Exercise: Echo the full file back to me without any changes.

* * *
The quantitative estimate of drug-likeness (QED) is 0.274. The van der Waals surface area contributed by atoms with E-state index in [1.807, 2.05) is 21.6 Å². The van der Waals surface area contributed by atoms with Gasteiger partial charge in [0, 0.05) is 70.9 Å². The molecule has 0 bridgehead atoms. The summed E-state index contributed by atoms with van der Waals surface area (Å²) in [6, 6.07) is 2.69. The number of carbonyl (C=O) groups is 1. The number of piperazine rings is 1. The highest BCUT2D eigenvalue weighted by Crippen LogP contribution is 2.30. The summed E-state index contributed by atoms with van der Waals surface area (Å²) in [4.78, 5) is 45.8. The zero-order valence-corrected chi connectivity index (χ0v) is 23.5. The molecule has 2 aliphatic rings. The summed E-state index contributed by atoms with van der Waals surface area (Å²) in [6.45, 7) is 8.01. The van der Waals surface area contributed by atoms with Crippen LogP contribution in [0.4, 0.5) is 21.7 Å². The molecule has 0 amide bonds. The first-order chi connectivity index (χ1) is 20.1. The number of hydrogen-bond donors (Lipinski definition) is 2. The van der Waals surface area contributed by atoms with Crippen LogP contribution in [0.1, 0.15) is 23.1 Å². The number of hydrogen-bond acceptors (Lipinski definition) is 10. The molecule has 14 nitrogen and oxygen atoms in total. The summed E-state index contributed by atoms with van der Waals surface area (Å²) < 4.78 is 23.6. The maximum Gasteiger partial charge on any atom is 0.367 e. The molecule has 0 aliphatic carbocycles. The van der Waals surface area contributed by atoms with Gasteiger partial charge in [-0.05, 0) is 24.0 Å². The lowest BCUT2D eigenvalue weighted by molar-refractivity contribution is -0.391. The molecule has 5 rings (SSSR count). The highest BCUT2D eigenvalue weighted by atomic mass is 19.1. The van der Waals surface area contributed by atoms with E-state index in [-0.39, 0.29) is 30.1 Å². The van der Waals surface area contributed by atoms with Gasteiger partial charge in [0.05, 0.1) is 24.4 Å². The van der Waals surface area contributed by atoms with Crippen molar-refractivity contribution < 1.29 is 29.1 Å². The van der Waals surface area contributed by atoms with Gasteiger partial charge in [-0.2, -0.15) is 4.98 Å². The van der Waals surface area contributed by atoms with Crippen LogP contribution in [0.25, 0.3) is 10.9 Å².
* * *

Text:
The quantitative estimate of drug-likeness (QED) is 0.274. The van der Waals surface area contributed by atoms with E-state index in [1.807, 2.05) is 21.6 Å². The van der Waals surface area contributed by atoms with Gasteiger partial charge in [0, 0.05) is 70.9 Å². The molecule has 0 bridgehead atoms. The summed E-state index contributed by atoms with van der Waals surface area (Å²) in [6, 6.07) is 2.69. The number of carbonyl (C=O) groups is 1. The number of piperazine rings is 1. The highest BCUT2D eigenvalue weighted by Crippen LogP contribution is 2.30. The summed E-state index contributed by atoms with van der Waals surface area (Å²) in [4.78, 5) is 45.8. The zero-order valence-corrected chi connectivity index (χ0v) is 23.5. The molecule has 2 aliphatic rings. The summed E-state index contributed by atoms with van der Waals surface area (Å²) in [6.45, 7) is 8.01. The van der Waals surface area contributed by atoms with Crippen LogP contribution in [0.4, 0.5) is 21.7 Å². The molecule has 0 amide bonds. The first-order chi connectivity index (χ1) is 20.1. The number of hydrogen-bond donors (Lipinski definition) is 2. The van der Waals surface area contributed by atoms with Crippen LogP contribution in [0.1, 0.15) is 23.1 Å². The number of hydrogen-bond acceptors (Lipinski definition) is 10. The molecule has 14 nitrogen and oxygen atoms in total. The summed E-state index contributed by atoms with van der Waals surface area (Å²) < 4.78 is 23.6. The maximum Gasteiger partial charge on any atom is 0.367 e. The molecule has 0 aliphatic carbocycles. The van der Waals surface area contributed by atoms with Gasteiger partial charge in [-0.05, 0) is 24.0 Å². The lowest BCUT2D eigenvalue weighted by molar-refractivity contribution is -0.391. The molecule has 5 rings (SSSR count). The highest BCUT2D eigenvalue weighted by atomic mass is 19.1. The van der Waals surface area contributed by atoms with E-state index in [-0.39, 0.29) is 30.1 Å². The van der Waals surface area contributed by atoms with Gasteiger partial charge in [0.05, 0.1) is 24.4 Å². The van der Waals surface area contributed by atoms with Crippen molar-refractivity contribution < 1.29 is 29.1 Å². The van der Waals surface area contributed by atoms with Gasteiger partial charge in [-0.2, -0.15) is 4.98 Å². The van der Waals surface area contributed by atoms with Crippen LogP contribution in [0.25, 0.3) is 10.9 Å².